The bank should in every case obtain from the surety’s solicitor a written confirmation to the effect that the solicitor has fully explained to the surety the extent of the liability into which he or she is entering.

The surety should have fully noticed the requirement that he or she should not be able to dispute once she has signed

Suitable non-technical language must be used to explain the impact of the proposed transaction

The bank must provide the solicitor with the financial information about the husband’s business that solicitor needs for the purpose of advising the wife especially the amount of debt which is being guaranteed

The solicitor should emphasise that the surety has a choice and the bank should not proceed with the transaction until it has received an appropriate response directly from the surety

If the bank believes or suspects that wife has been misled by her husband or is not entering into transaction of her own free will, the bank must inform the surety’s solicitor of the facts giving rise to its belief or suspicion

For future transaction, the practical steps laid down by the House of Lords in Etridge will give the lender the security they have bargained for and will essentially reduce the risk of a mortgage being set aside for misrepresentation or undue influence unless the creditor failed to follow the simple guidelines. The assumption that advice had been duly by relying on solicitor’s certificate will suffice unless the creditor is aware that the advice given to the surety was defective. [1] Besides, Lord Nicholls followed cases such as Halifax M.S v Stepsky [1] , Barclays Bank v Thomson [2] and National Westminster Bank v Beaton [3] and held that if the solicitor gives the wife deficient advice and gives the Bank a certificate that advice was duly given to her, the solicitor’s knowledge of his own deficient advice is not to be imputed to the Bank under Section 199 of the Law of Property Act 1925.

No doubt creditors cannot be expected to enquire in any real way whether there has been actual undue influence once having carried out the steps in Etridge, they have done everything that could reasonably be expected of them to protect the surety, it might have missed the point that the victim of undue influence had no freedom to choose, no matter how much information they have about its effect, the wife will still enter the transaction as a result of her husband's undue pressure or her blind trust in him. [4] 

3.3.4 Independent legal advice

As decided in O’Brien, if the lender is to escape from having notice of undue influence or misrepresentation, the lender must ensure that the surety is independently advised. As noted by Martin Dixon, [5] what is independent advice? Well, some case held by ensuring that the surety was advised by someone other than its own staff, [1] and conversely did not escape when the adviser was closely linked with the lender, [2] other cases suggested that such advice must be given independently from that given to the wrongdoer. [3] However, Richard de Lacy [4] suggests that recent decisions assume that, regardless of the quality and depth of the advice being tendered, the mere fact of joint instructions by the solicitor or his firm will prevent the advice from being regarded as independent. [5]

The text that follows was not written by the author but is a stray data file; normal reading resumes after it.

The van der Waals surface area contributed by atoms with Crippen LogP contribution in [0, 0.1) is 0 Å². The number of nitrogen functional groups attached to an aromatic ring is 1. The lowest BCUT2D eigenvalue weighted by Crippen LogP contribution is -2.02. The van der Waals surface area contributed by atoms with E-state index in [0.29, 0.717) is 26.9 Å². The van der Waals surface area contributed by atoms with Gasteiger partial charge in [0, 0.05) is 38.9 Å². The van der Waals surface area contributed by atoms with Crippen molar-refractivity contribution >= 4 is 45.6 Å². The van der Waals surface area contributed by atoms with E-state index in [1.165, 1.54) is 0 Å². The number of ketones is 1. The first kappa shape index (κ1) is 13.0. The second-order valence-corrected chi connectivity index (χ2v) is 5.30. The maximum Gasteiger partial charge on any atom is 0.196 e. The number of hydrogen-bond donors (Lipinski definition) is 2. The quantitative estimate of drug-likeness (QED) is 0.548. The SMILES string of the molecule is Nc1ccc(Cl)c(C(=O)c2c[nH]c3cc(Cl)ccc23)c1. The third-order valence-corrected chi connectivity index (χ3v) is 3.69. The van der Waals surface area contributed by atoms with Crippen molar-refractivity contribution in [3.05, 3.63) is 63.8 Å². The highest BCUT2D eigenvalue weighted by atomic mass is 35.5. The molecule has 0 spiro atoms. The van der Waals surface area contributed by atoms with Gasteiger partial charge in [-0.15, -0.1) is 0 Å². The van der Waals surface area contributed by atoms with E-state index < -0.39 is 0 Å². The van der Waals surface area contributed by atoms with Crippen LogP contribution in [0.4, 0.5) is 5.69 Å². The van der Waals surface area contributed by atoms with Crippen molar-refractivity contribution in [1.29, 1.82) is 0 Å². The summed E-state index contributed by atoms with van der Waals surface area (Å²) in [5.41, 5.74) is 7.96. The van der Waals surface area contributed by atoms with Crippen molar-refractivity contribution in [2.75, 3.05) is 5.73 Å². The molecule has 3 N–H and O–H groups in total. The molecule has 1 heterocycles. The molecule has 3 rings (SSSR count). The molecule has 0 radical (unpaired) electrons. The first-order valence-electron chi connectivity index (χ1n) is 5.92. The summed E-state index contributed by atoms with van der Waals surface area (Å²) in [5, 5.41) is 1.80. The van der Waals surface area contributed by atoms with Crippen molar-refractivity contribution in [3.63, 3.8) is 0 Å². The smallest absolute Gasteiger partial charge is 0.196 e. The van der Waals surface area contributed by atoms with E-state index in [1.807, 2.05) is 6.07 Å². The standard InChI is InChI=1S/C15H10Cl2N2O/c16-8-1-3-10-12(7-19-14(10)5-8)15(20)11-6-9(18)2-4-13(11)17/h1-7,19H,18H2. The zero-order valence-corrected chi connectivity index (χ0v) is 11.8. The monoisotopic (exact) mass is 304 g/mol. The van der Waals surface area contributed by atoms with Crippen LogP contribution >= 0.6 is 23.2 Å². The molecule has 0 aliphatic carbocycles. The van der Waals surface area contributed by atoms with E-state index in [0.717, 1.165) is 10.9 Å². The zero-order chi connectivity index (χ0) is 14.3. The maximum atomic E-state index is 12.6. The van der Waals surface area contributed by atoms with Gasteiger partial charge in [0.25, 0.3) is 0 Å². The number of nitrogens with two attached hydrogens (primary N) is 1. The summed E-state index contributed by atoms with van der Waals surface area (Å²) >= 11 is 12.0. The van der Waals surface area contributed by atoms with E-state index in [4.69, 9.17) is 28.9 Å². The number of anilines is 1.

To clarify the law in O’Brien, Lord Scott in Etridge held that the solicitor does not necessarily have to be an independent solicitor who does not act for the husband or the bank. The solicitor may act for all parties as long as there is no risk of any conflict of interest. [6] In a case where the Bank does suspect undue influence, it should insist that the husband’s solicitor does not advise the wife. [7] 

One possible note of criticism of the Etridge guidelines is that the solicitor need not be wholly independent. Although Lord Nicholls was view that the advantage to be gained from insisting on such independence was not worth the cost, it is very likely that surety wives being advised by their husband’s solicitors do not always feel that such advice is truly independent.

Conclusion

From the discussion above, it can be seen that the House of Lords in Etridge has succeeded in making a meaningful clarification to the law on undue influence. The risk being sued by a claimant because of undue influence can now be deflected by a bank on the shoulders of the solicitor that advises the victim. Failure to give advice, or the giving of negligent advice, will no longer result in the mortgagee losing its security. Thus, it may well result in the solicitor being by the victim. [1] However, it will not be easy for the victims because the burden of proving that inadequate advice falls upon the surety. [2]